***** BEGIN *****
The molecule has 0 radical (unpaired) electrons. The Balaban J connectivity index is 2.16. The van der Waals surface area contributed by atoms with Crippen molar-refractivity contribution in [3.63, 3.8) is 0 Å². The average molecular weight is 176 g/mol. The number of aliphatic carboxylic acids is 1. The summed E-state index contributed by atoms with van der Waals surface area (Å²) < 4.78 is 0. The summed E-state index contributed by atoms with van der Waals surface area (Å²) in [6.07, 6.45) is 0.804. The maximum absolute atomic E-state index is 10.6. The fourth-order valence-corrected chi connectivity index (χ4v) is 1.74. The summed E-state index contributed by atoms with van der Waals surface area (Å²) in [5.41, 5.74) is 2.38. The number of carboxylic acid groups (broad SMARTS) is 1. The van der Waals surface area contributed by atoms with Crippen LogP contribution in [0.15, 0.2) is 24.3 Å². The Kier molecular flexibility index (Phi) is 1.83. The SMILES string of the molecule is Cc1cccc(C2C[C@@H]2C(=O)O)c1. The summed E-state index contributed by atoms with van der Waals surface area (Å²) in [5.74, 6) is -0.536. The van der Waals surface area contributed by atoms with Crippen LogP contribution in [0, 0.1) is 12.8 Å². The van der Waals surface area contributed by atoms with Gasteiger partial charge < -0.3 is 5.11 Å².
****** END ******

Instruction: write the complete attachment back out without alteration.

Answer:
The molecule has 0 radical (unpaired) electrons. The Balaban J connectivity index is 2.16. The van der Waals surface area contributed by atoms with Crippen molar-refractivity contribution in [3.63, 3.8) is 0 Å². The average molecular weight is 176 g/mol. The number of aliphatic carboxylic acids is 1. The summed E-state index contributed by atoms with van der Waals surface area (Å²) < 4.78 is 0. The summed E-state index contributed by atoms with van der Waals surface area (Å²) in [6.07, 6.45) is 0.804. The maximum absolute atomic E-state index is 10.6. The fourth-order valence-corrected chi connectivity index (χ4v) is 1.74. The summed E-state index contributed by atoms with van der Waals surface area (Å²) in [5.41, 5.74) is 2.38. The number of carboxylic acid groups (broad SMARTS) is 1. The van der Waals surface area contributed by atoms with Crippen LogP contribution in [0.15, 0.2) is 24.3 Å². The Kier molecular flexibility index (Phi) is 1.83. The SMILES string of the molecule is Cc1cccc(C2C[C@@H]2C(=O)O)c1. The summed E-state index contributed by atoms with van der Waals surface area (Å²) in [5.74, 6) is -0.536. The van der Waals surface area contributed by atoms with Crippen LogP contribution in [0, 0.1) is 12.8 Å². The van der Waals surface area contributed by atoms with Gasteiger partial charge < -0.3 is 5.11 Å².